Amagansett Library will be screening “Family Secrets,” a documentary series starting Thursday, July 11, and continuing on Thursdays on July 18, 25, and August 1. Each documentary will approach different stories about the director’s personal family secret.
HBO award-winning director and producer Patti Kaplan will facilitate the event and conduct a Q & A after the viewing of each documentary.
“I have always been most interested in the personal documentary — where the filmmaker is a member of the family whose story he is exploring,” stated Kaplan.
In order for Kaplan to get these documentaries out to the public, she contacted the librarian director, Lauren Nichols, who was very “enthusiastic” about the idea, Kaplan said.
Nichols said, “Patti reached out and we said ‘yes.’ We just had to pick a time that worked for her and for the patrons of our area.”
Each week will focus on one film. Week one, “Little White Lie,” directed by Lacey Schwartz will be viewed. Week two, “The Flat,” directed by Arnon Goldfinger; week three, “The Kids Grown Up,” by Doug Block; and week four, the famous “Grey Gardens,” by Albert and David Maysles.
Several of the filmmakers are the member of their family that exposed the secret, like Lacey Schwartz, where she discovered her dual identity, which is presented in the film.
Kaplan stated, “Most families have some secrets buried, so I believe people can easily relate, perhaps not to the level of deceit and denial revealed in the first two films,” as was the case in Schwartz’s film.
According to the Amagansett website: “Filmmaker Schwartz grew up in a middle-class Jewish household with loving parents but she realized from childhood that something was amiss. Not until she entered Georgetown University did Lacey come to understand her dual identity. She made this film to ‘come out of the racial closet.’ She wanted to understand and unravel the ‘power of denial’ that had enveloped her childhood and caused her so much personal suffering.”
In “The Flat,” the second film in the series: “Israeli filmmaker Goldfinger begins to clean out the Tel Aviv apartment of his recently deceased German-born Jewish grandmother, when he discovers evidence of his grandparents’ close friendship with a leading official in the Nazi propaganda ministry. Most shocking is the discovery that they remained friends after the war. Thus begins a grandson’s journey into buried family history and the human capacity for self-delusion. He recognizes that the past often returns to haunt the present.”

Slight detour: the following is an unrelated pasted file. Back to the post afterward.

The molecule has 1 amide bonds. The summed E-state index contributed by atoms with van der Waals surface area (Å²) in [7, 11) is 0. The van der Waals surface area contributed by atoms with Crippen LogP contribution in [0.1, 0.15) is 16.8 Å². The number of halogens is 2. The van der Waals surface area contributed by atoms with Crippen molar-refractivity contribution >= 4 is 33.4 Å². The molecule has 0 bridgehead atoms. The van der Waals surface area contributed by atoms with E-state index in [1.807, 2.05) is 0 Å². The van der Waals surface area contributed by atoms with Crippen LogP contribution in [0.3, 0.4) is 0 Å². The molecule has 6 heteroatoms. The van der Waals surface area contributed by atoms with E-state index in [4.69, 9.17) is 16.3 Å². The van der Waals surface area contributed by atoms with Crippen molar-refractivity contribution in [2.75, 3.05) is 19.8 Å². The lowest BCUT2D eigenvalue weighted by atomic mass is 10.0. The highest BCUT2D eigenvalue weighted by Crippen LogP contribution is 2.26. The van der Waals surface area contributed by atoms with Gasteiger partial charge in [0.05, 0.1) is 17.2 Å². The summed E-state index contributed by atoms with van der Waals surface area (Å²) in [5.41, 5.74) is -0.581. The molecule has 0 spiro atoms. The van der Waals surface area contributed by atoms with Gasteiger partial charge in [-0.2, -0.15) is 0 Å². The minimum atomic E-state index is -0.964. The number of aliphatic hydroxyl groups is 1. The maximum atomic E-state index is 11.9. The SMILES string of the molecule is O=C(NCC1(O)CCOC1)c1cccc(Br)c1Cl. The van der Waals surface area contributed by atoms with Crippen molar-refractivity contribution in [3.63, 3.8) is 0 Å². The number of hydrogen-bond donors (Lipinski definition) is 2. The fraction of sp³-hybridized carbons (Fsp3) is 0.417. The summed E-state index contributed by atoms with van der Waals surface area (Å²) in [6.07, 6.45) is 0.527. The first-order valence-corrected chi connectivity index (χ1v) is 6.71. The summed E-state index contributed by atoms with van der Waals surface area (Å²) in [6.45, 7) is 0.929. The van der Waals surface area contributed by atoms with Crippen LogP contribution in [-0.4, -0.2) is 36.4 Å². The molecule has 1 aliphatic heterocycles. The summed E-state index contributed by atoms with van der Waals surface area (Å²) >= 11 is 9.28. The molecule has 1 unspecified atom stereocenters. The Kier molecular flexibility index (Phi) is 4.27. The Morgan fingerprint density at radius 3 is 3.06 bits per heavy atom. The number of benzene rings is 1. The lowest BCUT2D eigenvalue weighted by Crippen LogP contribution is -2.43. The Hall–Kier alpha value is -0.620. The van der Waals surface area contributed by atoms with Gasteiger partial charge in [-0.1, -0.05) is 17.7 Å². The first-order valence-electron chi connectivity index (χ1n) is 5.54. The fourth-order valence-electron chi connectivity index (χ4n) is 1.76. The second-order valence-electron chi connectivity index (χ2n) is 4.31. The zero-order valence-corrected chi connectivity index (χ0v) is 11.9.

In the “The Kids Grow Up,” on July 25, “Filmmaker Block offers an intimate, sometimes uncomfortable, look into his relationship with his only child, Lucy, as he documents her final year at home before leaving for college. Alternating between past and present and between emotionally fraught and humorous moments, the film explores complex issues of parenthood and what it means to let go.”
And finally, on August 1, comes the documentary about East Hampton’s own Bouvier family, which has since been a successful Broadway musical, “Grey Gardens.”
“The Maysles’ style of making films changed the landscape of documentary filmmaking by using very unobtrusive methods to tell their stories,” reads the website.
“By allowing action to occur without ‘direction,’ they manage to create a mesmerizing and candid portrait of two highly eccentric women living hidden from the world. The reclusive Beales, big and little Edie, who come from a largely unknown branch of Jackie Kennedy Onassis’s family, are living in total squalor amid multiple cats and raccoons in a once-beautiful home located on prime land in the posh village of East Hampton. Once the film was released, little Edie said: ‘To my mother and me, ‘Grey Gardens’ is a breakthrough to something beautiful and precious called life.’”
In 2014, “Grey Gardens” was voted the ninth best documentary of all time by a film critics association.
But, Kaplan said, the filmmaker is sometimes surprised by the secrets that come out in the making of the documentary. “Often he or she does not know the dimension of the deceit and lies that will be exposed. It’s a delicate matter and I find it very compelling.”
These compelling films will be viewed from 6 to 8 PM at the Amagansett Free Library. For further information, visit www.amaglibrary.org.